Keeping your spine and tailbone aligned is made easier by the sacroiliac joint (SI joint), which is situated between them. Sacral-iliac ligaments are strong bands of connective tissue that run down the length of your spine.
Sitting or standing for long periods may be excruciatingly uncomfortable if you have a damaged or strained SI joint.
A fall on one’s back is one of the most prevalent ways to damage or strain the SI joint. Obesity, overstrain during lifting tasks, twisting exercises, extended standing, etc., may all contribute to common stress.
Sacroiliac joint exercises may help avoid additional damage by strengthening and stabilizing the joints. Always talk to your doctor before starting any fitness regimen to prevent problems from worsening.
#1 – Hamstring Stretch
The hamstring muscle group at the back of the thigh helps bend or straighten the knee. To do this exercise, please follow the instructions below.
- Make sure your body is in good alignment, from the top of your head down to the bottom of your feet as you begin to stand up.
- Straighten one of your front legs and point your toes upwards while keeping your hips aligned—twenty seconds in this posture.
- Repeat the exercise with your opposite leg before returning to your starting position.
- Do two sets of two repetitions each, holding for 20 seconds between each set.
- Maintain a solid grasp at the finish of the exercise for smooth, controlled movement.
When it comes to intensity, it’s shallow. Stretching the hamstrings is the goal of this exercise.
#2 – Calf Roll
The ankle joint’s primary movers are the medial and lateral calf muscles, with the knee’s secondary movers being the hamstrings and quadriceps. Because they are located on the lower leg’s surface, the calf muscles are more easily manipulated than other body parts. Please follow the directions below to complete this activity.
- Assume a sitting posture with your knees bent and your feet flat on the floor, then sit straight on the chair or bench.
- You should place the massage stick at the back of your calf. Make your way from the bottom of your knee to your midcalf and back. Replicate the action.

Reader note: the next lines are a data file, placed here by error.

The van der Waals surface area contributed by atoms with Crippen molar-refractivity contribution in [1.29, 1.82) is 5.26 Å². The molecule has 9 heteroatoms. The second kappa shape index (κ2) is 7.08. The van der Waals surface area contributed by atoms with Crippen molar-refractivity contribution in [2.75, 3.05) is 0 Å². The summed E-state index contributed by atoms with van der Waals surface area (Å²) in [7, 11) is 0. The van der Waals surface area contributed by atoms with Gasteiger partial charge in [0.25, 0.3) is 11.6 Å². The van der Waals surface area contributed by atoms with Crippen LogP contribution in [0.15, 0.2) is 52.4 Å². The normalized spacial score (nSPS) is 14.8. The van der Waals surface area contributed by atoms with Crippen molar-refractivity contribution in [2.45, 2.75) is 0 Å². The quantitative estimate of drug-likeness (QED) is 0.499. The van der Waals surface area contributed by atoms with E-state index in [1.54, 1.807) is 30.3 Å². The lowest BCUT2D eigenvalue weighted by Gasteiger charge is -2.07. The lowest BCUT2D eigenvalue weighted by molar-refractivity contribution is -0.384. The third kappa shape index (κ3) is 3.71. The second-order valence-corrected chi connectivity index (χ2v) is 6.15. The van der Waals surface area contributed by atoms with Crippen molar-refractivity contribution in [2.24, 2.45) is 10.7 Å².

- Take it easy and work up to two sets of 10 reps each on each side.
- Finish the exercise with a rapid halt and a smooth, controlled movement.
The level of intensity is not too high. The goal of this exercise is to link the hamstrings and calf muscles.
#3 – Spinal Twist
Spine twisting improves the upper-body range of motion by teaching the trunk to spiral on the central vertical axis while retaining the support of a stable pelvis. This exercise gives you the sensation of physically squeezing out the old air by having you twist your spine. Complete the task by following the steps outlined below.
- Sit straight on the edge of a chair or bench with your feet flat on the floor, keeping your head, shoulders, and hips in good alignment with each other.
- Hold the chair’s side with one hand for support while you engage your core and twist your upper body to one side. Turn around and do it all over again on the other side.
- One set of five repetitions on each side should be enough.
- Smooth, controlled movement and a clean halt at the final position are critical to this exercise’s success.
When it comes to intensity, it’s light. Work on mobility and movement in the thoracic spine with this workout.
#1 – Deadlift
The deadlift is one of the three movements used in powerlifting and a mainstay of most strength-training regimens. The barbell is the most often used training equipment for deadlifts, but there are other options. Try this exercise below.
- Maintain perfect alignment of your head, shoulders, and hips while standing with your legs slightly wider than hip-width apart.
- Squatting with your knees slightly bent and rotating through your hips puts you in the ideal posture to have your upper body parallel to the floor.